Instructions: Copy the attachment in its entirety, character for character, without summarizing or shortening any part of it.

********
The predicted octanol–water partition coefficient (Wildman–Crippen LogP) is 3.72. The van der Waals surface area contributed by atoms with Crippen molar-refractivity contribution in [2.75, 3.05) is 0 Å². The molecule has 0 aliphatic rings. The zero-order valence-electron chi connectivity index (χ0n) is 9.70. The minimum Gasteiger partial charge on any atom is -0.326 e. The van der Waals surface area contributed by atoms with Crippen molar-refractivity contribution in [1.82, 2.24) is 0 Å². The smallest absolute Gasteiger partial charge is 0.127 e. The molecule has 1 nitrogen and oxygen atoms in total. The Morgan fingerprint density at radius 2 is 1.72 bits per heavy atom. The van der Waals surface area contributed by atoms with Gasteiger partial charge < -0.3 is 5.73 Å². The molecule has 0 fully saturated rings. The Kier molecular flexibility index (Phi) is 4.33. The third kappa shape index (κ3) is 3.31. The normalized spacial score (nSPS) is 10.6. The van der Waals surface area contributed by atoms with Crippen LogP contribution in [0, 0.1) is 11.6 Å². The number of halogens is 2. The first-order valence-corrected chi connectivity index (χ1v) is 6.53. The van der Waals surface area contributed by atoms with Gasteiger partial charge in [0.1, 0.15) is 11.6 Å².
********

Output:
The predicted octanol–water partition coefficient (Wildman–Crippen LogP) is 3.72. The van der Waals surface area contributed by atoms with Crippen molar-refractivity contribution in [2.75, 3.05) is 0 Å². The molecule has 0 aliphatic rings. The zero-order valence-electron chi connectivity index (χ0n) is 9.70. The minimum Gasteiger partial charge on any atom is -0.326 e. The van der Waals surface area contributed by atoms with Crippen molar-refractivity contribution in [1.82, 2.24) is 0 Å². The smallest absolute Gasteiger partial charge is 0.127 e. The molecule has 1 nitrogen and oxygen atoms in total. The Morgan fingerprint density at radius 2 is 1.72 bits per heavy atom. The van der Waals surface area contributed by atoms with Gasteiger partial charge < -0.3 is 5.73 Å². The molecule has 0 fully saturated rings. The Kier molecular flexibility index (Phi) is 4.33. The third kappa shape index (κ3) is 3.31. The normalized spacial score (nSPS) is 10.6. The van der Waals surface area contributed by atoms with Crippen LogP contribution in [0, 0.1) is 11.6 Å². The number of halogens is 2. The first-order valence-corrected chi connectivity index (χ1v) is 6.53. The van der Waals surface area contributed by atoms with Gasteiger partial charge in [0.1, 0.15) is 11.6 Å².